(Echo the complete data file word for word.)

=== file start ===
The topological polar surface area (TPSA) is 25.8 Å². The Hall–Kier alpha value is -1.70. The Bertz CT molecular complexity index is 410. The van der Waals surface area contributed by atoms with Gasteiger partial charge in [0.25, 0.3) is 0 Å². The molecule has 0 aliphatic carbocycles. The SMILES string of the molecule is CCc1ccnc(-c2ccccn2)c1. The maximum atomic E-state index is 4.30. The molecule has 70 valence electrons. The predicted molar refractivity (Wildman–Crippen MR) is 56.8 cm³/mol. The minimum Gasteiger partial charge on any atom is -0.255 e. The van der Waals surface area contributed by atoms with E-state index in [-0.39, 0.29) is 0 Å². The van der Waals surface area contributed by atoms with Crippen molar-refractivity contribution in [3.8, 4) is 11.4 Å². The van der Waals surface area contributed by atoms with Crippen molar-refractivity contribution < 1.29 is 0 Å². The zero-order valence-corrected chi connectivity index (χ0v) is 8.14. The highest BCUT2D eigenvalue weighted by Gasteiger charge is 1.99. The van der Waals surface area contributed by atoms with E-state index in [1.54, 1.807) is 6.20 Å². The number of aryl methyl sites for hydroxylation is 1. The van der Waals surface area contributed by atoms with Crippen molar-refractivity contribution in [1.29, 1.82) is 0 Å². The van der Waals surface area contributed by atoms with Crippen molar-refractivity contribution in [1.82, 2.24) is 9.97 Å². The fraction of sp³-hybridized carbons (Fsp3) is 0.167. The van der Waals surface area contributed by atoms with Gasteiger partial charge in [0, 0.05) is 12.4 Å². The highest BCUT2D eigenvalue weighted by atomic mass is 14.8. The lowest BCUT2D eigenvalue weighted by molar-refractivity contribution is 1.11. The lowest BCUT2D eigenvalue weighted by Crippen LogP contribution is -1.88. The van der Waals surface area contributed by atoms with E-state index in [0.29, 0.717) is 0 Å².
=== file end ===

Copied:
The topological polar surface area (TPSA) is 25.8 Å². The Hall–Kier alpha value is -1.70. The Bertz CT molecular complexity index is 410. The van der Waals surface area contributed by atoms with Gasteiger partial charge in [0.25, 0.3) is 0 Å². The molecule has 0 aliphatic carbocycles. The SMILES string of the molecule is CCc1ccnc(-c2ccccn2)c1. The maximum atomic E-state index is 4.30. The molecule has 70 valence electrons. The predicted molar refractivity (Wildman–Crippen MR) is 56.8 cm³/mol. The minimum Gasteiger partial charge on any atom is -0.255 e. The van der Waals surface area contributed by atoms with E-state index in [-0.39, 0.29) is 0 Å². The van der Waals surface area contributed by atoms with Crippen molar-refractivity contribution in [3.8, 4) is 11.4 Å². The van der Waals surface area contributed by atoms with Crippen molar-refractivity contribution < 1.29 is 0 Å². The zero-order valence-corrected chi connectivity index (χ0v) is 8.14. The highest BCUT2D eigenvalue weighted by Gasteiger charge is 1.99. The van der Waals surface area contributed by atoms with E-state index in [1.54, 1.807) is 6.20 Å². The number of aryl methyl sites for hydroxylation is 1. The van der Waals surface area contributed by atoms with Crippen molar-refractivity contribution in [1.29, 1.82) is 0 Å². The van der Waals surface area contributed by atoms with Crippen molar-refractivity contribution in [1.82, 2.24) is 9.97 Å². The fraction of sp³-hybridized carbons (Fsp3) is 0.167. The van der Waals surface area contributed by atoms with Gasteiger partial charge in [0, 0.05) is 12.4 Å². The highest BCUT2D eigenvalue weighted by atomic mass is 14.8. The lowest BCUT2D eigenvalue weighted by molar-refractivity contribution is 1.11. The lowest BCUT2D eigenvalue weighted by Crippen LogP contribution is -1.88. The van der Waals surface area contributed by atoms with E-state index in [0.29, 0.717) is 0 Å².